Outlaw Canyon by Josh Kline

Bobby BlueJacket Book Reveiw

 On first glance, much about Bobby BlueJacket: The Tribe, The Joint, The Tulsa Underworld is suspect: the absurd length (746 pages—126 pages longer than Walter Isaacson’s definitive biography of Leonardo da Vinci), the eponymous title, the gushing opening passage, and author Michael P. Daley’s upfront warning that much of the narrative relies on his subject’s memory. It all suggests myth-making hagiography.

Fortunately, Daley is a perceptive, tenacious reporter, and though he’s clearly enamored with his subject—a largely forgotten character in Oklahoma’s rich drama of crime and punishment, whom Daley first learned about through Tulsa’s reluctant outlaw statesman, Larry Clark—his meticulous research (41 pages of endnotes, 30 pages of selected sources) and narrative clarity elevate what could have been, by Daley’s own admission in the book’s preface, a work of merely “anthropological lore” to a vividly rendered portrait of a man who made his own rules, and then had to live by them.

Daley opens with a scene worthy of a Nicholas Ray film: In a packed Tulsa courtroom in 1948, 18-year-old Bobby BlueJacket, already a seasoned rumbler, robber, and Army veteran, prepares to stand trial for the murder of Bill Klein, a 21-year-old athlete. BlueJacket gunned down Klein with a sawed-off during a parking lot spat in front of a hundred teenage witnesses, and many of those teenagers were now squeezed shoulder-to-shoulder.

 Bobby BlueJacket’s hair glistened like a freshly waxed sedan. His eyes were ice and his face was Hollywood handsome, but that sweep of shiny black hair was all you could see from the back of the Tulsa courtroom.

 Daley’s swooning descriptions of BlueJacket—his “impressive fashion sense,” his “stoic” presence—reflect the awe of the courtroom’s captive gallery of reporters and rubberneckers eager get a glimpse of the kid prosecutors painted as a “deranged, homicidal gangster.”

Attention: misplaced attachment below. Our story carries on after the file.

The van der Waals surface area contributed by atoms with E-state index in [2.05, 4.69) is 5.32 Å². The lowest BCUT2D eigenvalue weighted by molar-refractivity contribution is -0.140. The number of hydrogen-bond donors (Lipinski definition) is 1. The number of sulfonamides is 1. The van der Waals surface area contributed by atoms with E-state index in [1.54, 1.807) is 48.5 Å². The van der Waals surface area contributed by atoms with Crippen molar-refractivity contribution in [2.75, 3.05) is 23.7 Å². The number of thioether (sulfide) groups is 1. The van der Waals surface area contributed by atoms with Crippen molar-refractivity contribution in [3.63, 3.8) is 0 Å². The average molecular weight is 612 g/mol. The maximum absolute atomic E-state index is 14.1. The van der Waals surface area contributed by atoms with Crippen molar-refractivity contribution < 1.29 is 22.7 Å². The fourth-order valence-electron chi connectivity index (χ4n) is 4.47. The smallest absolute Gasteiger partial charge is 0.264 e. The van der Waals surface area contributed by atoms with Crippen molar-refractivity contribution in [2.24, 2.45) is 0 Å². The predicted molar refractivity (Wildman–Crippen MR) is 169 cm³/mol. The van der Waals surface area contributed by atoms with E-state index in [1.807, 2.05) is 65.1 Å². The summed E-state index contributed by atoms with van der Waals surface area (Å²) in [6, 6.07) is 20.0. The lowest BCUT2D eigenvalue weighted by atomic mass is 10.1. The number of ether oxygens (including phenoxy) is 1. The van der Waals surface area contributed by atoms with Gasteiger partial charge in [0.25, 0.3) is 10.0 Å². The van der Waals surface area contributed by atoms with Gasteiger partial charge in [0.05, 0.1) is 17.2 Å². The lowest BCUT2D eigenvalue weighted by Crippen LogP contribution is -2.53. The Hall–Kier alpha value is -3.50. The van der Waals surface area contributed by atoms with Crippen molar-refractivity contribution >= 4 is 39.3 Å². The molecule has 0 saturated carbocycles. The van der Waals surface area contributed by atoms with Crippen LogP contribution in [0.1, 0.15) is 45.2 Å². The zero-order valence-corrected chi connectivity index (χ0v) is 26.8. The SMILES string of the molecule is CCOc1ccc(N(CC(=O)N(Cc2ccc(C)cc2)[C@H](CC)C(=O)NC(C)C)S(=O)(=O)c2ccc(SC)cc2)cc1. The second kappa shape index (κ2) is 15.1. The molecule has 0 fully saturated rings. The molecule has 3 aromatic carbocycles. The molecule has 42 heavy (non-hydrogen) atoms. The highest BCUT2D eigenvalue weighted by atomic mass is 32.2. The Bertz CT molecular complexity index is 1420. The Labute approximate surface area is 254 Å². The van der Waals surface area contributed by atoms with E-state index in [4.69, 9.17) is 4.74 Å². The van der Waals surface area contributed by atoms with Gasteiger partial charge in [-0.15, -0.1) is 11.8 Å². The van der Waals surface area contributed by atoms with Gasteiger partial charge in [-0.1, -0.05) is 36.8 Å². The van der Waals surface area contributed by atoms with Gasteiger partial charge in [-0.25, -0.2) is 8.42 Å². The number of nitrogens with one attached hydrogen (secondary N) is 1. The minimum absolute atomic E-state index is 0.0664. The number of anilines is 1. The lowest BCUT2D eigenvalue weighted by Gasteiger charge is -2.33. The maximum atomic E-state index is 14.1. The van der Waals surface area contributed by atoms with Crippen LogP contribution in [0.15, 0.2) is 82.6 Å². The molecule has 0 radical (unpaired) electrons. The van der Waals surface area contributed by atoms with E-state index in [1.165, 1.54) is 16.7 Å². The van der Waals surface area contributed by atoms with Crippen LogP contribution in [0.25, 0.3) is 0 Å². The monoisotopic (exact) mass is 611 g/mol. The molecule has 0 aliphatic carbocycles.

Within a few pages, though, Daley pulls back from the sensational romance of the scene and dives into the ethnographic context that made BlueJacket—the time, the place, and the conditions that led first to a life of crime, then to a stint as a respected prison journalist, and finally to political activism as a Shawnee elder. It’s a compelling read, full of violence and heart.

 Still, the question lingers—what justifies such an exhaustive tome on one man whose legacy of crime and redemption is but a regional footnote?

 The answer is in Daley’s sense of the dramatic, his consideration of history, place and context, and his devotion to rooting out the truth, as best he can, within the drama. With BlueJacket’s story, Daley deconstructs the outlaw’s myth to show the complicated human beneath it, and the place and people that made him.

 It’s a fascinating tale, told with gusto and guts, and is probably mostly true, too.



Click here to buy the book.  

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